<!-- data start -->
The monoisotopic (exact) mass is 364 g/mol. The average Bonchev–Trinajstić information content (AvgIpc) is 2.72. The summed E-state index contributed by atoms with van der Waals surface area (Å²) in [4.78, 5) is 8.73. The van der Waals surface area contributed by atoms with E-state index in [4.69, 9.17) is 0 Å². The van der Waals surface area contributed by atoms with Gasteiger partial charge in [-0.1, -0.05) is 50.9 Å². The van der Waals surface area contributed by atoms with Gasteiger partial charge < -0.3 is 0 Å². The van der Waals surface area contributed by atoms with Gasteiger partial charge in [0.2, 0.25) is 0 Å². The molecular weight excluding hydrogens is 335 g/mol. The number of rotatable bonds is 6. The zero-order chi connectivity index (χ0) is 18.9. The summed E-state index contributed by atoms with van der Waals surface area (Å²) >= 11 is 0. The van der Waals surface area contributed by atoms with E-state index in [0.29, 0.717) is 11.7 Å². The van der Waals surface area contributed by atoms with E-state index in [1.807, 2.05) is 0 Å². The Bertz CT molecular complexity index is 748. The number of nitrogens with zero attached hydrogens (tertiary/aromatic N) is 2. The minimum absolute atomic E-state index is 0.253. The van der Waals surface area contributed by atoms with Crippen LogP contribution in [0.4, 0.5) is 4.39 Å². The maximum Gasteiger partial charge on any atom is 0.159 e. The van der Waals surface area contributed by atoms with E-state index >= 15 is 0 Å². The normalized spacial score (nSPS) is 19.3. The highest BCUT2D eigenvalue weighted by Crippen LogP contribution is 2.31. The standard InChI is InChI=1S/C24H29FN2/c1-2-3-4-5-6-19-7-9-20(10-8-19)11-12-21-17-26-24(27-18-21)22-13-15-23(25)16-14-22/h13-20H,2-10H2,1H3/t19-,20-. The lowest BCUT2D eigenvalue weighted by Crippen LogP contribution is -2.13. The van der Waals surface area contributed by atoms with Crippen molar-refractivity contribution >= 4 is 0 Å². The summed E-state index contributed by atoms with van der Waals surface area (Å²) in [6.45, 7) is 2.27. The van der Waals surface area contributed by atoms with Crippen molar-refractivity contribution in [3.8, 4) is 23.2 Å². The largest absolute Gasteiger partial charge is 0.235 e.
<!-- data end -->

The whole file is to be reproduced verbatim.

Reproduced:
The monoisotopic (exact) mass is 364 g/mol. The average Bonchev–Trinajstić information content (AvgIpc) is 2.72. The summed E-state index contributed by atoms with van der Waals surface area (Å²) in [4.78, 5) is 8.73. The van der Waals surface area contributed by atoms with E-state index in [4.69, 9.17) is 0 Å². The van der Waals surface area contributed by atoms with Gasteiger partial charge in [-0.1, -0.05) is 50.9 Å². The van der Waals surface area contributed by atoms with Gasteiger partial charge < -0.3 is 0 Å². The van der Waals surface area contributed by atoms with Gasteiger partial charge in [0.2, 0.25) is 0 Å². The molecular weight excluding hydrogens is 335 g/mol. The number of rotatable bonds is 6. The zero-order chi connectivity index (χ0) is 18.9. The summed E-state index contributed by atoms with van der Waals surface area (Å²) >= 11 is 0. The van der Waals surface area contributed by atoms with E-state index in [0.29, 0.717) is 11.7 Å². The van der Waals surface area contributed by atoms with E-state index in [1.807, 2.05) is 0 Å². The Bertz CT molecular complexity index is 748. The number of nitrogens with zero attached hydrogens (tertiary/aromatic N) is 2. The minimum absolute atomic E-state index is 0.253. The van der Waals surface area contributed by atoms with Crippen LogP contribution in [0.4, 0.5) is 4.39 Å². The maximum Gasteiger partial charge on any atom is 0.159 e. The van der Waals surface area contributed by atoms with E-state index >= 15 is 0 Å². The normalized spacial score (nSPS) is 19.3. The highest BCUT2D eigenvalue weighted by Crippen LogP contribution is 2.31. The standard InChI is InChI=1S/C24H29FN2/c1-2-3-4-5-6-19-7-9-20(10-8-19)11-12-21-17-26-24(27-18-21)22-13-15-23(25)16-14-22/h13-20H,2-10H2,1H3/t19-,20-. The lowest BCUT2D eigenvalue weighted by Crippen LogP contribution is -2.13. The van der Waals surface area contributed by atoms with Crippen molar-refractivity contribution >= 4 is 0 Å². The summed E-state index contributed by atoms with van der Waals surface area (Å²) in [6.45, 7) is 2.27. The van der Waals surface area contributed by atoms with Crippen molar-refractivity contribution in [3.8, 4) is 23.2 Å². The largest absolute Gasteiger partial charge is 0.235 e.